The winner at this round will get the majority bonus; the remaining seats will be distributed among the losers. This, it is said, will increase the likelihood that a single party ends up with an overall majority. Thereby it will increase the power of the executive together with government stability.
But there is nothing to stop parties fielding candidates as part of a single list with others – and then reclaiming their autonomy, in Parliament, after the election. Such has happened at every election in recent years. Parties know that they can unite with potential allies at election time and then go their separate ways afterwards simply by blackmailing them: “I might not be able to win, but by running independently, I can make sure you lose!”
In any case, executive stability and the efficiency of law-making are not the main problems. Italy's problems lie not at the point at which legislation is made but at the points where it is implemented – in inefficiencies in the public administration and the judicial system, and in inadequacies in adherence to rule-of-law principles.
What, then, of the likely outcome? There is little doubt that it will be close and in that respect comparisons with Brexit and Trump are appropriate. Polls put the No side ahead by about five percent – but many are undecided and the polls do not take account of the choices of Italians resident abroad of which there are about four million: a sizeable chunk of the electorate.
If Renzi wins, then his authority will go up and he might be tempted to capitalize on that through early elections.
But early elections will not be possible before legislation has been put in place to give effect to the way members of the new Senate are to be selected. And there will probably have to be further discussion of the electoral law for the Chamber as well. In September he was forced to agree to a parliamentary motion declaring a willingness to revisit it and it has been challenged before the Constitutional Court.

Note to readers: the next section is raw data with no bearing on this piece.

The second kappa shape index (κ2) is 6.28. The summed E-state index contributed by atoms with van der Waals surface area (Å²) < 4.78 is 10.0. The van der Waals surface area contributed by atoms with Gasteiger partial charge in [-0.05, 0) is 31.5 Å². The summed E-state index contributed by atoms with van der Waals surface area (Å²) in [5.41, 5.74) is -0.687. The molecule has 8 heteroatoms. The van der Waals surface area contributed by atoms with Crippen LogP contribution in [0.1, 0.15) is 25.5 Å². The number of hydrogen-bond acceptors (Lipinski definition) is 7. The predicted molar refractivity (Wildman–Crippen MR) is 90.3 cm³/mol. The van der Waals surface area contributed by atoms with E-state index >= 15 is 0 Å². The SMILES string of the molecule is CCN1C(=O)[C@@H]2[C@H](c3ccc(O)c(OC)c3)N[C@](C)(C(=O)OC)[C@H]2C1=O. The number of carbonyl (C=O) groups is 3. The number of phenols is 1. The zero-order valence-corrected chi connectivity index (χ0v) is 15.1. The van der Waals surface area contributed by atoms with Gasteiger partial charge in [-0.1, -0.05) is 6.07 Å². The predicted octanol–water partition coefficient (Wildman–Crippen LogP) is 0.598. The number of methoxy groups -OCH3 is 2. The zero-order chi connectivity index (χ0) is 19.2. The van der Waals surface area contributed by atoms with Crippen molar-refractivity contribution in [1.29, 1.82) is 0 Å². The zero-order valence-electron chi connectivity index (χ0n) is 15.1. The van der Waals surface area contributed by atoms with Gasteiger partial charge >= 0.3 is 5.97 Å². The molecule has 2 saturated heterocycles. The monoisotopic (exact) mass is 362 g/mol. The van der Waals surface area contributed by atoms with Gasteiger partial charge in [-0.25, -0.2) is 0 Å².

So the electoral law may not survive in its current form, and even if it does, the outcome of an election in 2017 and 2018 will probably be far less dramatic than is assumed. On current poll ratings, likely winners are the PD or the M5S.
The significance one attributes to this depends on how cohesive one judges them to be and this will depend on future political developments. It is an open question whether an M5S that draws support from across the political spectrum and has hitherto been a party of protest, would be able to remain cohesive in face of the pressures of governing.
Its experience of governing at the local level suggests doubt is in order. 17 percent of those the M5S elected to Parliament in 2013 have already defected.
If Renzi loses, then having staked his future on the referendum outcome, he will probably resign. This will probably lead to the appointment of a technocratic government with the specific remit of securing parliamentary approval for a new electoral law, before the holding of fresh elections.
I base this prediction on the thought that the legislature has only about 14 months left to run; that for the parties such a government would represent a positive-sum outcome (none would win at the expense of others); that putting such a government in place would have the advantage of speed: assuming that a resignation on the part of Renzi sends shockwaves around Europe and the markets, President Sergio Matarella will want to resolve the crisis quickly.
So the day after the referendum result is announced, do not wake up expecting to find the world turned upside down. Whichever way it goes, it will be followed by a period of uncertainty. Here again, comparisons with Brexit are appropriate. In the world of politics things are simply much more complex than journalists and politicians too often like to make out.
This article was originally published on the blog of the PSA Italian Politics Specialist Group, a network of leading experts on Italian politics which promotes the study of Italian politics in the United Kingdom. Professor James Newall teaches Italian politics at the University of Salford, and you can keep up to date with the department's news here.